Spain goes halfway on nuclear power
Prime Minister José Luis Rodríguez Zapatero's decision to keep a small nuclear plant operating has been criticized on both the right and the left.
Madrid — Increasingly unpopular Spanish Prime Minister José Luis Rodríguez Zapatero sought a Solomonic solution last week when he ordered the shutdown of the country's oldest nuclear power plant for 2013, but few are pleased.
Mr. Zapatero had pledged to decommission nuclear plants once their 40-year lifespan expired, which in the case of the Santa María de Garoña station would have been in 2011. But then politics and the economy got in the way.
"It's not an easy decision," he said Thursday, acknowledging that he would be "criticized by both sides."
And indeed he was. Parties to the left – vital to Zapatero's governing coalition in Parliament – attacked the decision to postpone the closure of Garoña and questioned the prime minister's credibility and integrity.
The conservative Popular Party, already in pre-campaign mode, said it would overturn the government's decision if it wins the 2012 general elections and that it would extend Garoña's lifespan until 2019, which is the date approved by Spain's nuclear watchdog agency in a non-binding report.
Garoña generates about 1.4 percent of the country's electricity and its 466-megawatt reactor is Spain's smallest. But the nuclear industry, which supplies 20 percent of the country's power, is concerned the decision could set a precedent.
Although none of the seven other nuclear plants are due for decommissioning for more than a decade, their operating licenses need to be renewed by Zapatero's administration. The government was quick, though, to describe Garoña's shutdown as an isolated case. It also said the 40-year lifespan of the remaining plants is not in jeopardy.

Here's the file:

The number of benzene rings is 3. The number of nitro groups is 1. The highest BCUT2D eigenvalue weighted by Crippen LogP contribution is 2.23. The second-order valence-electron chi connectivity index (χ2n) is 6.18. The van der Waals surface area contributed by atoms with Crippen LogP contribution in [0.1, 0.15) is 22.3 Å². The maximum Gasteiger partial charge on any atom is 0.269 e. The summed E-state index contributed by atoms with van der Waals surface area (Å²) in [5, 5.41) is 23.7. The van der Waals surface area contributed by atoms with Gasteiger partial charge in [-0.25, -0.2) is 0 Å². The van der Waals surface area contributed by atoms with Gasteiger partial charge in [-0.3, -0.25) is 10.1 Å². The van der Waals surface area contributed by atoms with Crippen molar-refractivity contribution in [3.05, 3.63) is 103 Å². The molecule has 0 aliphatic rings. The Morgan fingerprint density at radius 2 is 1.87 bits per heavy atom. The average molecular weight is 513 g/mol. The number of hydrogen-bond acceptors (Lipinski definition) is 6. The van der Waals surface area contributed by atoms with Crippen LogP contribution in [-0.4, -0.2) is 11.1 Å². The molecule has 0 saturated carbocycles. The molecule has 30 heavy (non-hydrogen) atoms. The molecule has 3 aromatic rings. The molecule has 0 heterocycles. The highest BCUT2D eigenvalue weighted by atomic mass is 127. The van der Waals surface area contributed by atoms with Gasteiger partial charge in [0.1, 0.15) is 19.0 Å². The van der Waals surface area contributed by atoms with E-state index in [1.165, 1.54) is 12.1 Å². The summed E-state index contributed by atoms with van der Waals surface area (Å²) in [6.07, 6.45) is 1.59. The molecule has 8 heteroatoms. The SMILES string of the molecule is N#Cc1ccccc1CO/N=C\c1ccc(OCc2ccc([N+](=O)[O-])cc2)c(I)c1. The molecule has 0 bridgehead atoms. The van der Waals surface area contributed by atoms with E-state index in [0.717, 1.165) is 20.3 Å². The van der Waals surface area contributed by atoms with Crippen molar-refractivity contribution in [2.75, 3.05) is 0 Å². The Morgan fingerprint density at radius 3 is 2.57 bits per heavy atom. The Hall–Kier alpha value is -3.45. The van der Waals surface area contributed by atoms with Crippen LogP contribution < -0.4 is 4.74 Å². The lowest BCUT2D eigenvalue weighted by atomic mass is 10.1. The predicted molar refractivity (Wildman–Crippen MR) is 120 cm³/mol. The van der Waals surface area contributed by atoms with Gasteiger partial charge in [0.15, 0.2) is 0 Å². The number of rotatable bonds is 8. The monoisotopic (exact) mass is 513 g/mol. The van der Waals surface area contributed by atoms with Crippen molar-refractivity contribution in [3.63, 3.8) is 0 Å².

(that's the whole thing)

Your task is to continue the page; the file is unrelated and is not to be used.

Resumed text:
"It's a cowardly lion solution," said Ken Dubin, a political science professor at Carlos III University in Madrid. "The nuclear issue is a wildcard that could prompt socialists to stay home or motivate them to vote for parties more to the left."
In effect, Zapatero postponed the ultimate debate over nuclear power until after the next elections. He also threw a bone to the energy industry, Mr. Dubin says. Garoña's owners, the two biggest utilities in Spain, Iberdrola and Endesa, say that they intend to sue the government for damages.
In polls, almost 60 percent of Spaniards say they are against nuclear power. That is by far the lowest level of support of any European country with operating nuclear plants, according to the latest Eurobarometer 2008 survey.
World gives nuclear energy another look
If Spain phases out nuclear power, it would be going against a global nuclear revival. There are 48 power reactors under construction, mostly in Asia, but several European Union countries are planning to build a new generation of power plants, including Britain, France, Finland, Poland, and Bulgaria.
The EU Commission, the International Energy Agency, and several other international institutions support a nuclear renaissance to fight global warming and to increase security of supply.
France, which generates most of its electricity through nuclear power, is also pushing to include atomic energy as a renewable source in the recently created International Renewable Energy Agency because of its zero greenhouse gas emission credentials.
Energy and politics
In terms of energy production, Garoña annually saves Spain the equivalent of about 1 million tons of oil and about 2.5 million tons of greenhouses gases. Spain's emissions have increased by 53 percent since 1990, by far the biggest transgressor in Western Europe, according to the latest European Environment Agency data.
And despite its efforts to boost renewable energy sources, which now account for around 20 percent of generated electricity, Spain continues to depend on expensive fossil fuels for more than 80 percent of its primary energy use.
Zapatero said he was committed to keeping only what is "essential" of Spain's nuclear park, labeling his decision "foremost a bet on renewable power because it is the future."
The halfway solution was "unsatisfactory," said Maria Teresa Dominguez, who presides over the Nuclear Forum, the umbrella group representing the industry. "This is a political and ideological decision. It is shortsighted. It's just incoherent and we can't understand it."